Appropriate floor finish suitable for dance:

  • Laminate flooring looks great; however, be very, very careful. It is a wood and vinyl combo with a factory finish (too slippery) and a very thin wear surface that can easily be scratched with no option for sanding and repair. Stay away from laminate flooring.
  • Vinyl roll-out flooring comes in three grades: residential, commercial and industrial. Stay away from all residential vinyls. They are made for your home, not for your studio. Most dance floors fall into the range of commercial. They are more robust and can take the day-to-day heavy use.
  • Vinyl floors are made in one of two ways: calendered and extruded. Calendered floors are soft and pliable. Think of the classic reversible marley-type flooring. They are usually lightweight, less expensive and great for all dance styles except for percussive (tap, clogging, ballroom) dance. They make excellent touring and performance floors. If you tap, these floors are not for you. They cut easily. Extruded vinyl flooring is denser, a bit more rigid, and is the standard multi-purpose studio flooring option that most studios purchase.
  • Some vinyl floors come cushion-backed. They reduce sound and in some cases replace the need for floating subfloors. Sound reduction makes them a less than ideal flooring for tap.
  • Vinyl floors can also come with fiberglass linings for stability and to lie better flat. There are multi-layer vinyl floors that create the look of wood.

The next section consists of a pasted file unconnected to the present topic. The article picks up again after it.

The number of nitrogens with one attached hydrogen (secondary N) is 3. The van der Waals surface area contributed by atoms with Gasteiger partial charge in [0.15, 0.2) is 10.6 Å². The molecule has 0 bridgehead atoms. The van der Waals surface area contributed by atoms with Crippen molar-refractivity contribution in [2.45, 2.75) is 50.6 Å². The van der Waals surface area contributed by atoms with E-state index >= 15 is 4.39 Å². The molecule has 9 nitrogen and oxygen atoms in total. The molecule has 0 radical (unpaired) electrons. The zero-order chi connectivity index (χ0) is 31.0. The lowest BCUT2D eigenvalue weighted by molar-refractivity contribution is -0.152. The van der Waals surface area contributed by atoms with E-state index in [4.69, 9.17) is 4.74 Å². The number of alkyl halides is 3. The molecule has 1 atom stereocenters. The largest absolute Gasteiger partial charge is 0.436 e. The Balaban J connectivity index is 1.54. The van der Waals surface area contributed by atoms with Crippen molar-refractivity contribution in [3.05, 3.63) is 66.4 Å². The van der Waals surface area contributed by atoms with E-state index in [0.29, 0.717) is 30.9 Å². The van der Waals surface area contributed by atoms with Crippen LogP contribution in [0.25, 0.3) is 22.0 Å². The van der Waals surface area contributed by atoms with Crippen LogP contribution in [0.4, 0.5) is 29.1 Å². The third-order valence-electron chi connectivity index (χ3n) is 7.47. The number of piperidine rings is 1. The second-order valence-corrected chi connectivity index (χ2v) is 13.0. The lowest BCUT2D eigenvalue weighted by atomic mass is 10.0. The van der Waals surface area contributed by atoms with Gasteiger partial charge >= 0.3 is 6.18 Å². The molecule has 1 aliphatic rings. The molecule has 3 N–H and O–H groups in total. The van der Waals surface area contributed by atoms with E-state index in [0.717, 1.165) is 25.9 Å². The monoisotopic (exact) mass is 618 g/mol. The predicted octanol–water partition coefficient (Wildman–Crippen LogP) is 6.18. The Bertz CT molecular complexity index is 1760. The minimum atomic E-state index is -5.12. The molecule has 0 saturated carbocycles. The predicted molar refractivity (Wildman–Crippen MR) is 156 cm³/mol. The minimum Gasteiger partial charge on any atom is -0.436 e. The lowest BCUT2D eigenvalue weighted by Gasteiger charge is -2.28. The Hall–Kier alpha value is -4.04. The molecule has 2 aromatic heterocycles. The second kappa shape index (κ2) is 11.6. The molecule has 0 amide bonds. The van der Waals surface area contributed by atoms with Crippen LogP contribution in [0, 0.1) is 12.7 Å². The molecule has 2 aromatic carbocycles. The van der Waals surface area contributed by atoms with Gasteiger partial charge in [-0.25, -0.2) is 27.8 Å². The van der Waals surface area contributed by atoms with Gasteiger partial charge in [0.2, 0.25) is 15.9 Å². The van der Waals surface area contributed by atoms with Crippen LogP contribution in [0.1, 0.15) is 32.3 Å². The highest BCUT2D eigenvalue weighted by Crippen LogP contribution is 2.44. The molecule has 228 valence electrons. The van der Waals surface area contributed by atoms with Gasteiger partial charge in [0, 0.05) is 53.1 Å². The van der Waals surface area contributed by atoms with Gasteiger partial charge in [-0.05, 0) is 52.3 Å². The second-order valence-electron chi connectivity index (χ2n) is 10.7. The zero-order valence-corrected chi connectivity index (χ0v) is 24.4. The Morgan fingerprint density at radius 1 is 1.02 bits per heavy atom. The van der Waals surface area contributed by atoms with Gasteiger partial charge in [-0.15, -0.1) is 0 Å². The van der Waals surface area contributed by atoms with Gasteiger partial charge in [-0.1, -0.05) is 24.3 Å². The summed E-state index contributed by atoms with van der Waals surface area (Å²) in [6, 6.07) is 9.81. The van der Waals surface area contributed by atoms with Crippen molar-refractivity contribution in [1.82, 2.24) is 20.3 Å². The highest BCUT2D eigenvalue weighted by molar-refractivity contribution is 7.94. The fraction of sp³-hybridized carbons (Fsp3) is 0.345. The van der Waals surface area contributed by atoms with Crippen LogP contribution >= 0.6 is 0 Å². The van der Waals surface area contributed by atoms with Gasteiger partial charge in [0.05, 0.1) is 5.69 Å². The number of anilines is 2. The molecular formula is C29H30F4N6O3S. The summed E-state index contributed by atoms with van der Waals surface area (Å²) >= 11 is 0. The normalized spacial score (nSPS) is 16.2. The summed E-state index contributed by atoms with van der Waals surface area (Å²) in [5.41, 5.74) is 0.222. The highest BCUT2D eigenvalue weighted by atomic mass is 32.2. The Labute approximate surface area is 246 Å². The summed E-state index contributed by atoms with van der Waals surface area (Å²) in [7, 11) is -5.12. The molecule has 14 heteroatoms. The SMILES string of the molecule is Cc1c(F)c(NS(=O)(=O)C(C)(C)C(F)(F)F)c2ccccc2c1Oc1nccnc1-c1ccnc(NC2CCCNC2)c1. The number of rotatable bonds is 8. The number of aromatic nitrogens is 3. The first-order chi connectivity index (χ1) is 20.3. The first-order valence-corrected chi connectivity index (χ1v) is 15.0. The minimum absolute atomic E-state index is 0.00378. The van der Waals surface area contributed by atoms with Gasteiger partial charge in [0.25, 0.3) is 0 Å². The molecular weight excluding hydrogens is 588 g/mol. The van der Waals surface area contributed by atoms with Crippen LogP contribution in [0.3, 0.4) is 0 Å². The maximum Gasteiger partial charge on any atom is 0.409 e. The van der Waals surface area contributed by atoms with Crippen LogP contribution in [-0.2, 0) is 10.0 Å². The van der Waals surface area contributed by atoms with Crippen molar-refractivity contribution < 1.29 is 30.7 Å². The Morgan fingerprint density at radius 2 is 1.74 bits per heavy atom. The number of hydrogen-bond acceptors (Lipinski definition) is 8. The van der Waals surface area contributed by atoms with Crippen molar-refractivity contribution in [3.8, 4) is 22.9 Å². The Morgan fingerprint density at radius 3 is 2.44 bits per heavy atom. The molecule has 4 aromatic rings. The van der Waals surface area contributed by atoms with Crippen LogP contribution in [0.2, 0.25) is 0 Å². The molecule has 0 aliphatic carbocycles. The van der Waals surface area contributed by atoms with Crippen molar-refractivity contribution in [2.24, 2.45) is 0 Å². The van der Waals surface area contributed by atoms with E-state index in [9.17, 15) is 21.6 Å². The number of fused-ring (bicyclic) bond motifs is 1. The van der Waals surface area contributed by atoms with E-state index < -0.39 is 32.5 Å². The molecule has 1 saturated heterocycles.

Get samples.

If you can, dance on the floor you are hoping to purchase. Find out and secure the necessary maintenance supplies. Set up a maintenance program.

Flooring from known dance floor suppliers are not that different from one another, but you do have to compare apples to apples. Floor thickness means almost nothing. It is wear thickness that reflects to some extent how long a floor will last. That is determined by use and maintenance practices.

Get a written delivered price, and check specifications.

All floors have safety data sheets which reference a number of characteristics, most importantly, the floor fire rating and load bearing (weight it can handle safely).

This is not only a big investment; it impacts your business. In the end, dance flooring systems are about two very important things: safety and performance for you and your students.

While this article is about floor surfaces, do not forget you need to have a floating wood subfloor as well.

Do the following:

  1. Plan months ahead, and check out all options.
  2. Compare prices; paying more only guarantees you are paying more.
  3. Deal with a dance floor supplier who has a track record and is transparent about pricing and guarantees.
  4. Flooring should be the last item to be installed in your facility. Schedule it that way.

Do not do the following:

  1. Buy material that is not actual flooring.
  2. Cut corners…gravity matters. Dancing on tile over concrete is not an option.
  3. Buy from a company that knows nothing about dance floors.
  4. Purchase from a company that will not support your post installation needs or answer questions about maintenance, reinstallation or moving.

Good luck, and if you have any specific questions not referenced above, please call Stagestep for a no obligation consultation.

By Randy Swartz of Stagestep.